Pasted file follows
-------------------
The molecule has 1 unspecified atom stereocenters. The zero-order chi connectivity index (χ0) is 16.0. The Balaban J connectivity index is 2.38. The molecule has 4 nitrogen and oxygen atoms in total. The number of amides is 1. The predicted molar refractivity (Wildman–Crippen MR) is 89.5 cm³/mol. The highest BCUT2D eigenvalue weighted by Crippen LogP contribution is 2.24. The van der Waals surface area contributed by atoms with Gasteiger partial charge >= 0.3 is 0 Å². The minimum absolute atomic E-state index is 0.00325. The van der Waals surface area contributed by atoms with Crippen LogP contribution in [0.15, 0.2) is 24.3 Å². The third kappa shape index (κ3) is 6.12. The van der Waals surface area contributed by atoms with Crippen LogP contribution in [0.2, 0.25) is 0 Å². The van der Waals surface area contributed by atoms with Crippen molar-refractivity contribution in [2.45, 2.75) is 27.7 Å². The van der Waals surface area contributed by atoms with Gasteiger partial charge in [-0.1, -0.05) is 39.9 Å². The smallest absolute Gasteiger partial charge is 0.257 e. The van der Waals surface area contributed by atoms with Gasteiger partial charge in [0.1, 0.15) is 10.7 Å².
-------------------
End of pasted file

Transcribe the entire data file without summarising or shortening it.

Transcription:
The molecule has 1 unspecified atom stereocenters. The zero-order chi connectivity index (χ0) is 16.0. The Balaban J connectivity index is 2.38. The molecule has 4 nitrogen and oxygen atoms in total. The number of amides is 1. The predicted molar refractivity (Wildman–Crippen MR) is 89.5 cm³/mol. The highest BCUT2D eigenvalue weighted by Crippen LogP contribution is 2.24. The van der Waals surface area contributed by atoms with Gasteiger partial charge >= 0.3 is 0 Å². The minimum absolute atomic E-state index is 0.00325. The van der Waals surface area contributed by atoms with Crippen LogP contribution in [0.15, 0.2) is 24.3 Å². The third kappa shape index (κ3) is 6.12. The van der Waals surface area contributed by atoms with Crippen LogP contribution in [0.2, 0.25) is 0 Å². The van der Waals surface area contributed by atoms with Crippen molar-refractivity contribution in [2.45, 2.75) is 27.7 Å². The van der Waals surface area contributed by atoms with Gasteiger partial charge in [-0.1, -0.05) is 39.9 Å². The smallest absolute Gasteiger partial charge is 0.257 e. The van der Waals surface area contributed by atoms with Gasteiger partial charge in [0.1, 0.15) is 10.7 Å².